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Stand Your Ground.

Posted by Viktoria Michaelis on May 15, 2012 in News & Opinion |

How foolish or sensible a law really is comes to light first when someone actually breaks the law or, as in the Stand Your Ground trials in the States can clearly be seen, when different people claiming the same law as their defense have different stories to tell.

The first one is quite easy to relate: Zimmerman shot Martin who was unarmed and, apparently, had not threatened Zimmerman in any way. Apparently simply because there are conflicting stories and the case hasn’t been decided by a court yet.

The second is also easy to relate: Marissa Alexander shoots a weapon in the direction of her husband in her own home, no injuries reported.

There can’t be that many people who don’t know the Zimmerman / Martin case, it has been splashed across the newspapers and TV screens for quite a while, occasionally disappearing backstage when something else newsworthy appears, but still there pending the trial. The Alexander case is, however, something else.

Here we have a woman who has been abused and threatened by her husband – something which has been proven as fact through two previous court cases where he was convicted of physical abuse – who fears for her safety and wishes to get out of the house, She claims to have fled from his abusive advances but had to return into the house to get her car keys, did so with a gun and shot into the ceiling of the room when he came at her again. For this act the State Attorney prosecuted her, and the judge ruled that Stand Your Ground doesn’t apply.

The judge is, in effect, quite correct with his decision, although it is a shame it had to come so far. Alexander did not have to use a gun to protect herself, she did not have to leave the house using a car, she could have walked to a neighbor, to a friend, to the police and sought protection. Returning into the house was absolutely unnecessary and put her back into danger not only from her husband but also from the law. The Stand Your Ground law allows people to protect themselves without the need to retreat; Alexander had retreated and came back again, thus negating her legal protection.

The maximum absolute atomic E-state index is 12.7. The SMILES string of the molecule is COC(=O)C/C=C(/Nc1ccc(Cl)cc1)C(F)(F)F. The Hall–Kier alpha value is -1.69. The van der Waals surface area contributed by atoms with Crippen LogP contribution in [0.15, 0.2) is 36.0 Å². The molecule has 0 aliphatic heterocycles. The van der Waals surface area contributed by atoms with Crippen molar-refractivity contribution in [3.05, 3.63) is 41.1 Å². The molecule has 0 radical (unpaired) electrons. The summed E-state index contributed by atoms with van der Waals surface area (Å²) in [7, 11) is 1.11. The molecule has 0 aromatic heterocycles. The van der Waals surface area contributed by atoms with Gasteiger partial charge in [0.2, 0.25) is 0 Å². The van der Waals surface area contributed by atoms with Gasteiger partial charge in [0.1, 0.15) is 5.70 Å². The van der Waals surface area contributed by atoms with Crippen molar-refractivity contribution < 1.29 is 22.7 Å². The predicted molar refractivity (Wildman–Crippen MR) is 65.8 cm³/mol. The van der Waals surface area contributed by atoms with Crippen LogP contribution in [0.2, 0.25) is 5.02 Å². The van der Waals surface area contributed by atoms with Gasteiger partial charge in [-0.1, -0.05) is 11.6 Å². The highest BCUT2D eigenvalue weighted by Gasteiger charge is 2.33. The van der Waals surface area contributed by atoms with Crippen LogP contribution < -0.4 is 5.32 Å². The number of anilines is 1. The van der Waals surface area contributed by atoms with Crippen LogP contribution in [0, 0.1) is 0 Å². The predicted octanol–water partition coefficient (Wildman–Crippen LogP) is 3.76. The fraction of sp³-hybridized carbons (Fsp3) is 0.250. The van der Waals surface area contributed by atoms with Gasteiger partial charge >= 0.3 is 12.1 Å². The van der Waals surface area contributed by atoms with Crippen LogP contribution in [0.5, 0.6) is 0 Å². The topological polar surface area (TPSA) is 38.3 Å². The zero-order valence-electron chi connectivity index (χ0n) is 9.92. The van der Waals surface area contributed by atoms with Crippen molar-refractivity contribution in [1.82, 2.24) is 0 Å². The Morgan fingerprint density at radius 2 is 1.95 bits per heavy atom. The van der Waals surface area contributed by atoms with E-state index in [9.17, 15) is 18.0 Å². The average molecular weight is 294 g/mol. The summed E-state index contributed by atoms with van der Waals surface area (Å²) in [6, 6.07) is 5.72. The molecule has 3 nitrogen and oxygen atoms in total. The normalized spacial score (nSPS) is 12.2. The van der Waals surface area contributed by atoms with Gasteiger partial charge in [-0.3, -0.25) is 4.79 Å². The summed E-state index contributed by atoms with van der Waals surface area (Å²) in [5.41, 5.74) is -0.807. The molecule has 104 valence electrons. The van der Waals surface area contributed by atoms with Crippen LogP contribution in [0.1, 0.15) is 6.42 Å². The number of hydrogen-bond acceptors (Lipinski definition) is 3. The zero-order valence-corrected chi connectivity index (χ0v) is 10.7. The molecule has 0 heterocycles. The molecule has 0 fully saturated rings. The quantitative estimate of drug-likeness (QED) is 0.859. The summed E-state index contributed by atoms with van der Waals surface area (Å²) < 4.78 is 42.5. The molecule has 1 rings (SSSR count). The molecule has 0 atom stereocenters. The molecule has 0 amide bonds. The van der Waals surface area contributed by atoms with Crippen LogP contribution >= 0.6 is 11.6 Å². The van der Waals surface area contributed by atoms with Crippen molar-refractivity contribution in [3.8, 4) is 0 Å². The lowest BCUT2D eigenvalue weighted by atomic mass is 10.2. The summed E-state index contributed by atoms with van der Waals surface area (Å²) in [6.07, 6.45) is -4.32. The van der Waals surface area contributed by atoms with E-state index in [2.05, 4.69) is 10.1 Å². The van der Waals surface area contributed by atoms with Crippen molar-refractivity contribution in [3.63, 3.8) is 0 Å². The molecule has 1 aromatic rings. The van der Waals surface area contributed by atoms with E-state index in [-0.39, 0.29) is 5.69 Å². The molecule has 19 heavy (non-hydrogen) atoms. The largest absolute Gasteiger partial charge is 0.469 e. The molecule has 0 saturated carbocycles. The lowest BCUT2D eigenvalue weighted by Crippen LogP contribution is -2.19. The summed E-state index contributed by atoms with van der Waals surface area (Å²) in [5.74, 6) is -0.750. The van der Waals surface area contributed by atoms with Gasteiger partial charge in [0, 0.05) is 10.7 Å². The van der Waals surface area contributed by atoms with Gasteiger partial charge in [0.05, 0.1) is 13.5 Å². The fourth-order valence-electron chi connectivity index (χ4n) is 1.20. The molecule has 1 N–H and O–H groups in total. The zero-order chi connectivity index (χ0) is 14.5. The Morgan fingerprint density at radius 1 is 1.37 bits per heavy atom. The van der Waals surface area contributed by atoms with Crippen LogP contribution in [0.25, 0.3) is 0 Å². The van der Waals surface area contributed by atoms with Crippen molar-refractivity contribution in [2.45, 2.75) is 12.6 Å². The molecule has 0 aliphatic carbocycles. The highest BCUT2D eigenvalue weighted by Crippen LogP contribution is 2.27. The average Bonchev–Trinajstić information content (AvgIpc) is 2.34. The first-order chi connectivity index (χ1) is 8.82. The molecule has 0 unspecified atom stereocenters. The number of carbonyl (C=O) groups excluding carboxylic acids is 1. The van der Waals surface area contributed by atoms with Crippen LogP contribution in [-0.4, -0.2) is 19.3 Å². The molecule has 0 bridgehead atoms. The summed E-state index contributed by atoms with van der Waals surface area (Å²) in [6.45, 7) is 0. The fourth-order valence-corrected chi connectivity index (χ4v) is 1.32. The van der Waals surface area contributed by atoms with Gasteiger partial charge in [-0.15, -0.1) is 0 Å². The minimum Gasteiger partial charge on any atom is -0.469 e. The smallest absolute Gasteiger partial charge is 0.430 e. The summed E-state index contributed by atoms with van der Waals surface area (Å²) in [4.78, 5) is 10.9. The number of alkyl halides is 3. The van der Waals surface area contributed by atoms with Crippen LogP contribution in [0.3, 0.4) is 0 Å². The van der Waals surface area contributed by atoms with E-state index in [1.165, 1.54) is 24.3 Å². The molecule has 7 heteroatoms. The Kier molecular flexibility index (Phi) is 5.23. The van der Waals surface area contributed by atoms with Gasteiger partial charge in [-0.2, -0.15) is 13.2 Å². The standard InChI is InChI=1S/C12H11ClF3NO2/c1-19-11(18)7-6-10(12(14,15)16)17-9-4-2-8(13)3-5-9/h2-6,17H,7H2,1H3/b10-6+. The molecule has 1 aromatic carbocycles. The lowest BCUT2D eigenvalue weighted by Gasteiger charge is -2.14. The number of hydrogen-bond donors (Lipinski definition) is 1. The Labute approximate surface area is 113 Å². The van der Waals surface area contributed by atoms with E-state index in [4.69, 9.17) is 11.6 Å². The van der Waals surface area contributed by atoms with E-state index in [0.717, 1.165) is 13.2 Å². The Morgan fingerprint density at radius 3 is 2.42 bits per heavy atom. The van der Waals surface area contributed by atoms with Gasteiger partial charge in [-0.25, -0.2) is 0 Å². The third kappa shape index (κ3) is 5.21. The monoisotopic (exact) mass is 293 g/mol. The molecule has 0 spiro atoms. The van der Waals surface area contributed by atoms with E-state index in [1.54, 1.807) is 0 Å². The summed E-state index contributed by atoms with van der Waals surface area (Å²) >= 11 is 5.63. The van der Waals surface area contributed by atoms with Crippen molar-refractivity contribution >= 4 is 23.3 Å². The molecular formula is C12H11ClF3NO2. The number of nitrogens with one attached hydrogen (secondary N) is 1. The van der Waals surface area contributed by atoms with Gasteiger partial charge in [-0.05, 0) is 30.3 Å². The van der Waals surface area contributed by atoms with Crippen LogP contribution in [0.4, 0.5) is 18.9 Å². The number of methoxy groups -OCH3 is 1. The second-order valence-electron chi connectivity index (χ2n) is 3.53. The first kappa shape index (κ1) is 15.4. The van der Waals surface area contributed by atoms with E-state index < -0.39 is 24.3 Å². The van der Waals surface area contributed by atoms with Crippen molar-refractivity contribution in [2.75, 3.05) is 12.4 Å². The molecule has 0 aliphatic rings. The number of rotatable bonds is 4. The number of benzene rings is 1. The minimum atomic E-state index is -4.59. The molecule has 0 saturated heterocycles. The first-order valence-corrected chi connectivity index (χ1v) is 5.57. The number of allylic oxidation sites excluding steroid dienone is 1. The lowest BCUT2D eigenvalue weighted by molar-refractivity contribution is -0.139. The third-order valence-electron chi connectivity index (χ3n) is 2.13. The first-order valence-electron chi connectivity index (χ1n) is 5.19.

To my way of thinking, though, the fact that this case came to trial is an failing of the State legal and personal protection systems. Regardless of the fact that Alexander could have left the house without using her car, that she didn’t need to return into the house, she was in a dangerous situation where her welfare, her safety was at stake. Her husband is a convicted abuser who was in the process of abusing her, or threatening violent abuse, again. At the very least she should have been able to find some form of protection from him rather than being prosecuted herself.

Admittedly, the Stand Your Ground defense was a major mistake on her part or on the part of her Attorney, who must have seen that she had removed herself from its protection by purposefully putting herself in danger. Likewise the refusal to accept a three year prison sentence deal and go to trial could be seen as a mistake; she must have been advised that the minimum sentence a judge can hand down in this case would be ten years without parole or early release.